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Hope this is in the right forum - MP3 sound quality help

Discussion in 'Recording' started by John_Galbraith, Nov 7, 2013.

  1. John_Galbraith

    John_Galbraith Active Member

    Newbie here. Apologies if this is in the wrong section or it's been asked a million times.

    I sell vinyls for a living but used to make a point of MP3'ing every vinyl before posting it to the customer. I had a terrabyte external and literally had around 2 thousand vinyl rips - yup, you guessed it, the hard drive blew and I lost the lot.

    That was a sickener. A couple of years worth just gone - it scunnered me so bad I stopped doing the recordings.

    I found another little external recently that had around 600 vinyl rips on it so that gave me the motivation to start again as it was a good starter to work with.

    I have been listening to the older rips I done and I think they are really good quality for vinyl rips in terms of sound and depth. Others have complimented the quality too.

    However, I've started doing them again and the sound quality is nowhere near as good as they were first time round.

    I'm using the same equipment - Technics 1210's, same mixer, same cartridge/needles, same PC, same LP recorder programme, same phono to jack lead and same copy of Windows Audio Converter to convert them.

    The sound is either far too tinny or far too deep/bassy/borderline subtle distortion

    The gear has been locked away for over a year and recently re-set up again ... could this have something to do with it?

    I've also just ordered another "high quality" phono to jack lead from E-Bay, could this help? the other ones around 5 years old...

    The sound coming out the speakers is OK, considering, a lot better than what's coming out as the final converted recording.

    I've also tried recording through other programmes like Audacity, but still the same problem.

    Can anyone help? - thanks.
     
  2. John_Galbraith

    John_Galbraith Active Member

    Also forgot to mention, when doing the recordings all the levels on the mixer are at neutral too as to limit anything sounding too distorted or too weak/tinny
     
  3. Boswell

    Boswell Moderator Distinguished Member

    Which piece of equipment in your chain is doing the RIAA curve equalization? What make/model is the "mixer" that you mention?

    I should mention that in English law, it's illegal to make and keep copies in any format of commercially copyrighted material (including vinyl LPs). From your profile, I'm assuming you are located in Dumbarton, Scotland so things may be different there.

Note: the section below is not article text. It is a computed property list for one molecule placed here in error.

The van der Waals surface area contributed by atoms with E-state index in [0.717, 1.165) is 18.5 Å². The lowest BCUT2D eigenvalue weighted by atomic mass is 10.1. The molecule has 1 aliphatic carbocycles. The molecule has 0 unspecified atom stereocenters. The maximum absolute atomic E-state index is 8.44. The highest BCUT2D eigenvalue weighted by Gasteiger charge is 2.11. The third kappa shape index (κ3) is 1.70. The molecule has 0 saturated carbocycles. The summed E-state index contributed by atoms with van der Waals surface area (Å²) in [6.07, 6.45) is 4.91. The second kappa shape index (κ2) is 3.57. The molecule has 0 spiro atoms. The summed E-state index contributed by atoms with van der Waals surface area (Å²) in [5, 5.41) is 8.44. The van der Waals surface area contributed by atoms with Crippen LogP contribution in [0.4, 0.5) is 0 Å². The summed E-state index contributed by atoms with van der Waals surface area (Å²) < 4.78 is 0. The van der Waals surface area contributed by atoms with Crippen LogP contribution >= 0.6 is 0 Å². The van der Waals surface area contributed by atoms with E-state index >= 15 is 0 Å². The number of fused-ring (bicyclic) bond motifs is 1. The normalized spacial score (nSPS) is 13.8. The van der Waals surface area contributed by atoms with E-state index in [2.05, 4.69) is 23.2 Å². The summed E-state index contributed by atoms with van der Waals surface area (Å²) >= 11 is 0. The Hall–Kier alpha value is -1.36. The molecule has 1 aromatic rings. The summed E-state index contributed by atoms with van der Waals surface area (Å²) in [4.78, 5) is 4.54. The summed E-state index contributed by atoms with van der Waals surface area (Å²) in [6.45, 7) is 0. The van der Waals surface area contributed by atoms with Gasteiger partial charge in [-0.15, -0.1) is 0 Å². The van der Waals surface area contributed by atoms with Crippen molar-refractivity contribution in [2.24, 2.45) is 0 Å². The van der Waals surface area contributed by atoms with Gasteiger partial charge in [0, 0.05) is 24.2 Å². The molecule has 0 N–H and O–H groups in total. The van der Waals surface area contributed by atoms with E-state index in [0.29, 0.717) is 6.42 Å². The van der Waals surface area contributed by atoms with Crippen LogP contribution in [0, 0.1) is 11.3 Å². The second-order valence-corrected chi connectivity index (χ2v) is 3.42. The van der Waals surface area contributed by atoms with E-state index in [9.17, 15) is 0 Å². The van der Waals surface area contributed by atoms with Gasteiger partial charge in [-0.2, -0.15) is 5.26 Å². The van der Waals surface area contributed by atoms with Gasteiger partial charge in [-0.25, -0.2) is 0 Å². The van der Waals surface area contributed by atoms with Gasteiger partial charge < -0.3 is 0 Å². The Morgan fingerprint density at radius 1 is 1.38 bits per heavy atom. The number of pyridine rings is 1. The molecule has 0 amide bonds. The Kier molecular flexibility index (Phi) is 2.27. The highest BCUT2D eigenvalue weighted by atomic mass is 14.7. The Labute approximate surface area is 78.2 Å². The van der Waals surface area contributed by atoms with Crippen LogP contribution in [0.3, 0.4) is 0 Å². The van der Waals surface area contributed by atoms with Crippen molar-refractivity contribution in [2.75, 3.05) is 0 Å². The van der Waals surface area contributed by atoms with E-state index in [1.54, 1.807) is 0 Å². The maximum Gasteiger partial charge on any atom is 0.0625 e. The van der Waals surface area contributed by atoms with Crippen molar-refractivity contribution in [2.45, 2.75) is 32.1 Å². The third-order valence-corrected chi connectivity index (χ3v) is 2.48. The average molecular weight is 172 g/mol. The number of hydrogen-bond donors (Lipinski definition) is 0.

4. John_Galbraith

    John_Galbraith Active Member

    Hi.

    Thanks for the reply.

    The mixer is one of them Technics DMC ones. It's not the fanciest, but it's the same mixer I was using a couple of years ago when doing the MP3's first time round.

    Can you expand a bit on the RIAA curve equalization please? I'm a bit lost there.

    Regarding the legal side of things, if it's illegal in England then it will be illegal in Scotland too. I always (wrongly) assumed you were allowed to make up a back up copy of any piece of music you owned. Obviously not.
     
  5. pcrecord

    pcrecord Don't you want the best recording like I do ? Well-Known Member

    It is ok to make a copy of the music you own, but it's illegal to keep it if you sell the original.
    It's like going in a store and making copies of there record to bring home while they are gonna sell the original...
     
  6. John_Galbraith

    John_Galbraith Active Member

    It's not really - but I appreciate the point your making.

    Is anyone able to advise me further in light of the legal side of things?
     
  7. Boswell

    Boswell Moderator Distinguished Member

    In the UK, the strict interpretation of the law is that it is illegal to make any copy of a copyright recording of a musical performance, even it be for your own use. In practice, there does not appear to have been any prosecutions for small-scale domestic backup copying of material that you own and continue to own. The problem as I see it with the process you described is that you made the copies and then sold the originals, and on a relatively large scale.

    I checked the specs on the Technics DMC mixers, and they all have RIAA equalisation on the phono inputs. As long as you had the deck plugged into one of the phono inputs and not a line or mic input, your sonic troubles are unlikely to be due to that problem.
     
  8. John_Galbraith

    John_Galbraith Active Member

    Thanks for your reply. Just to clarify slightly on the legal point you make - I'm not making copies and then selling the originals .... the original tangible product sells first then I make a digital copy for myself before I let it go. Just semantics probably and still illegal (going on the comments) but just wanted to say anyway
     
  9. kmetal

    kmetal Kyle P. Gushue Well-Known Member

    are you sure you had the right hooked up to the right, and the left hooked up to the left?
     
  10. pcrecord

    pcrecord Don't you want the best recording like I do ? Well-Known Member

    I re-read the whole thread and I must say ; Anyway you want to put it, if you copy before or after it's sold, it's still illegal and I think you should go in hell for this.. Ah ah ah (JOKE)!!!

    For the difference in quality by using the same equipement years later. I guess something happened to the equipement. Was it expose to heat or humidity ??
    You say the sound is perfect when listened to live... I'd say something wrong with the converter or the analog part of the audio interface or with the cable(s)...
     

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